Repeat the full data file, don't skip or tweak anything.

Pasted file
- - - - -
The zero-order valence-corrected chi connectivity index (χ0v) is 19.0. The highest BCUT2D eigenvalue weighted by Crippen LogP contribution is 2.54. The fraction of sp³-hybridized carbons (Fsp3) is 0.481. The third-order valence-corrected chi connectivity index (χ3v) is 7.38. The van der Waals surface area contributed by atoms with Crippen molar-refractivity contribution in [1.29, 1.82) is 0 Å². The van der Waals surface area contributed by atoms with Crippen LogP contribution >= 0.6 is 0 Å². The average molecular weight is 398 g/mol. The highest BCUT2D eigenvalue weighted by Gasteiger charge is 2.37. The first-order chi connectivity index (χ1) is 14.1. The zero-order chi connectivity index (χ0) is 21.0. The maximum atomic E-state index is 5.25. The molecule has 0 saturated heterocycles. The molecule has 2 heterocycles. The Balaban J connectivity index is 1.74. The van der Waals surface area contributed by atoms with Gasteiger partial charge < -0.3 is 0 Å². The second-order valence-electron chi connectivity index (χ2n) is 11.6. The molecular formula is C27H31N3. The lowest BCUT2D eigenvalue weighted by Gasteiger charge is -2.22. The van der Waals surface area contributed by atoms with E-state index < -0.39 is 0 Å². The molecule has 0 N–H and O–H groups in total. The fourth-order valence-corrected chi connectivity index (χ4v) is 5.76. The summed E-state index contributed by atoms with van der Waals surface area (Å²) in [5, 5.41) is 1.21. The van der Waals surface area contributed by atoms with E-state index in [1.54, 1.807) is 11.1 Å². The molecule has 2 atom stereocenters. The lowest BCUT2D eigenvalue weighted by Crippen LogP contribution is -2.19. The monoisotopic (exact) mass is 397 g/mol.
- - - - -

The zero-order valence-corrected chi connectivity index (χ0v) is 19.0. The highest BCUT2D eigenvalue weighted by Crippen LogP contribution is 2.54. The fraction of sp³-hybridized carbons (Fsp3) is 0.481. The third-order valence-corrected chi connectivity index (χ3v) is 7.38. The van der Waals surface area contributed by atoms with Crippen molar-refractivity contribution in [1.29, 1.82) is 0 Å². The van der Waals surface area contributed by atoms with Crippen LogP contribution >= 0.6 is 0 Å². The average molecular weight is 398 g/mol. The highest BCUT2D eigenvalue weighted by Gasteiger charge is 2.37. The first-order chi connectivity index (χ1) is 14.1. The zero-order chi connectivity index (χ0) is 21.0. The maximum atomic E-state index is 5.25. The molecule has 0 saturated heterocycles. The molecule has 2 heterocycles. The Balaban J connectivity index is 1.74. The van der Waals surface area contributed by atoms with Gasteiger partial charge < -0.3 is 0 Å². The second-order valence-electron chi connectivity index (χ2n) is 11.6. The molecular formula is C27H31N3. The lowest BCUT2D eigenvalue weighted by Gasteiger charge is -2.22. The van der Waals surface area contributed by atoms with E-state index < -0.39 is 0 Å². The molecule has 0 N–H and O–H groups in total. The fourth-order valence-corrected chi connectivity index (χ4v) is 5.76. The summed E-state index contributed by atoms with van der Waals surface area (Å²) in [5, 5.41) is 1.21. The van der Waals surface area contributed by atoms with E-state index in [1.54, 1.807) is 11.1 Å². The molecule has 2 atom stereocenters. The lowest BCUT2D eigenvalue weighted by Crippen LogP contribution is -2.19. The monoisotopic (exact) mass is 397 g/mol.